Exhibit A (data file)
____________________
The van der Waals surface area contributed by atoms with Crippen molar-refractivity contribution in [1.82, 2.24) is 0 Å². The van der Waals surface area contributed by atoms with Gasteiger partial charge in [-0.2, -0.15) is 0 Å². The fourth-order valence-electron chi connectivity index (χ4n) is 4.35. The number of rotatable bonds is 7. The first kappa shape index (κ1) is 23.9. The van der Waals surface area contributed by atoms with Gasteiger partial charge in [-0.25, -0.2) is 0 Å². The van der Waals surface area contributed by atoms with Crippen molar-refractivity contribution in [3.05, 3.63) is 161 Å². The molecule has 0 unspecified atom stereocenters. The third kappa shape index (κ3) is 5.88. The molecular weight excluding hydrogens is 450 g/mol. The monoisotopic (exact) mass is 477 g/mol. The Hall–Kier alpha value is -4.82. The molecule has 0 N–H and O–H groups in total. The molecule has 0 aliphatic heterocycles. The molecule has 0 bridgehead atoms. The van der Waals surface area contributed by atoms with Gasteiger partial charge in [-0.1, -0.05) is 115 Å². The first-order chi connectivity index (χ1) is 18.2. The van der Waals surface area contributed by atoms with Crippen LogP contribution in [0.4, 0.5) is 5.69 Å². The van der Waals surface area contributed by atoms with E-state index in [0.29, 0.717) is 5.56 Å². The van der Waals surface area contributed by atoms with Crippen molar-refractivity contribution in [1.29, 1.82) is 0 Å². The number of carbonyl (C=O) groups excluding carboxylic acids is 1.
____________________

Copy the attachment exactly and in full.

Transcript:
The van der Waals surface area contributed by atoms with Crippen molar-refractivity contribution in [1.82, 2.24) is 0 Å². The van der Waals surface area contributed by atoms with Gasteiger partial charge in [-0.2, -0.15) is 0 Å². The fourth-order valence-electron chi connectivity index (χ4n) is 4.35. The number of rotatable bonds is 7. The first kappa shape index (κ1) is 23.9. The van der Waals surface area contributed by atoms with Gasteiger partial charge in [-0.25, -0.2) is 0 Å². The van der Waals surface area contributed by atoms with Crippen molar-refractivity contribution in [3.05, 3.63) is 161 Å². The molecule has 0 unspecified atom stereocenters. The third kappa shape index (κ3) is 5.88. The molecular weight excluding hydrogens is 450 g/mol. The monoisotopic (exact) mass is 477 g/mol. The Hall–Kier alpha value is -4.82. The molecule has 0 N–H and O–H groups in total. The molecule has 0 aliphatic heterocycles. The molecule has 0 bridgehead atoms. The van der Waals surface area contributed by atoms with Gasteiger partial charge in [-0.1, -0.05) is 115 Å². The first-order chi connectivity index (χ1) is 18.2. The van der Waals surface area contributed by atoms with Crippen LogP contribution in [0.4, 0.5) is 5.69 Å². The van der Waals surface area contributed by atoms with E-state index in [0.29, 0.717) is 5.56 Å². The van der Waals surface area contributed by atoms with Crippen molar-refractivity contribution in [1.29, 1.82) is 0 Å². The number of carbonyl (C=O) groups excluding carboxylic acids is 1.